To impart an electrostatic charge to the material sprayed from the gun, a conductive extension 106 is threaded to the forward end of the insulated stem 70 of the material valve, and to this is threadedly attached a conductive valve and charging needle member 108. The member 108 comprises a conical portion mated to the conical seat 94 of the material nozzle, and adapted to seat thereon to close the material outlet from the gun, the valve normally being engaged with its seat under the bias of the spring 64 in the valve 32. Projecting forwardly from the valve portion of the member 108 is a small diameter, preferably pointed, charging needle 110, which projects from the seat through and forwardly of the material outlet into the area where the material is atomized into a spray. The member 108 is detachably mounted on the valve stem 70-106 to facilitate ready replacement of the member 108 for two purposes, namely (1) to replace the member when the charging needle 110 becomes badly bent or is broken off due to mishandling of the gun, and (2) to accommodate selective exchange of members having different valving characteristics.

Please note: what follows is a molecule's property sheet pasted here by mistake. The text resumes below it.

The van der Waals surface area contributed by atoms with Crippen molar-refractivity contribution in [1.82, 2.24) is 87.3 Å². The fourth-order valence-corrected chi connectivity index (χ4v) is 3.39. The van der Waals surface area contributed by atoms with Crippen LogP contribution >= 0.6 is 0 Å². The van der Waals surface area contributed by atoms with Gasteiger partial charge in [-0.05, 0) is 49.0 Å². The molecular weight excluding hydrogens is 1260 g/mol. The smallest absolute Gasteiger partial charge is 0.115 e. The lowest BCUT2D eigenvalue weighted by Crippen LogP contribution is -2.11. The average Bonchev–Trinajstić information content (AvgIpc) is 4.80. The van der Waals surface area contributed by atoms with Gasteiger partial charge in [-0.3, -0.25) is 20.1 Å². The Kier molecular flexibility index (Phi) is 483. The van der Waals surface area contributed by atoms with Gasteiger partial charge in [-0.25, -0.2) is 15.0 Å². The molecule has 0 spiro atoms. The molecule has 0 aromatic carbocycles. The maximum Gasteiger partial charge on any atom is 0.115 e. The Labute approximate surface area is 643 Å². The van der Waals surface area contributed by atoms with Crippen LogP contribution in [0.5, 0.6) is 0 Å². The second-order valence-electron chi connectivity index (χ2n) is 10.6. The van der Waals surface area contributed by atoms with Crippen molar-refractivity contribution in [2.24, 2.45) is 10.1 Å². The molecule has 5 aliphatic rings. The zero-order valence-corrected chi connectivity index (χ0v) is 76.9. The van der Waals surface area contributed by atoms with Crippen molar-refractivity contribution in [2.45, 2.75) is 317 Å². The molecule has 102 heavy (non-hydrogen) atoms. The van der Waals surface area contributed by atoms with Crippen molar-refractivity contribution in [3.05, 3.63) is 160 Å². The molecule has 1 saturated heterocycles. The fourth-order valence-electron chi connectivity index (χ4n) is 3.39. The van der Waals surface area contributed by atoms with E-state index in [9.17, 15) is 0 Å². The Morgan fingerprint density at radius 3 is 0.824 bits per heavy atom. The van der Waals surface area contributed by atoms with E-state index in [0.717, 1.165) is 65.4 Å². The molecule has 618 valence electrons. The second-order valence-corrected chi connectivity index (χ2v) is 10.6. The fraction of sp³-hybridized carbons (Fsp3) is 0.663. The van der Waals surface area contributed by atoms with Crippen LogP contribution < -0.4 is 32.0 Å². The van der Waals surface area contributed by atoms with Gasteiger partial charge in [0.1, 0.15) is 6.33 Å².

To provide a charging voltage to the conductive valve and charging needle member 108, a conical spring 112 is captured at its narrow end between the conductive extension 106 and the forward end of the insulating stem 70, and is maintained under compression with its wide end abutting against a radial shoulder 114 in the passage 46 at the forward end of the barrel. A conductor 116 is potted within a rearwardly and downwardly inclined passage in the barrel body 34, and extends to the tube 36, the conductor at its upper end electrically contacting the spring 112.
The tube 36 is physically united to the barrel body by a process called "spin-welding". Specifically, the tube and the body are formed of thermosetting materials, and the tube and the bore in the body have mating conical end portions. The tube is inserted in the bore and then rotated therein at sufficient speed and under sufficient compressive force to develop friction heating of the mating surfaces of the material to a temperature at or slightly in excess of their melting temperatures, whereupon the rotation is stopped and the mating surfaces become integrally fused. In this manner, a structurally solid bond of insulating integrity is attained between the body 34 and the tube 36.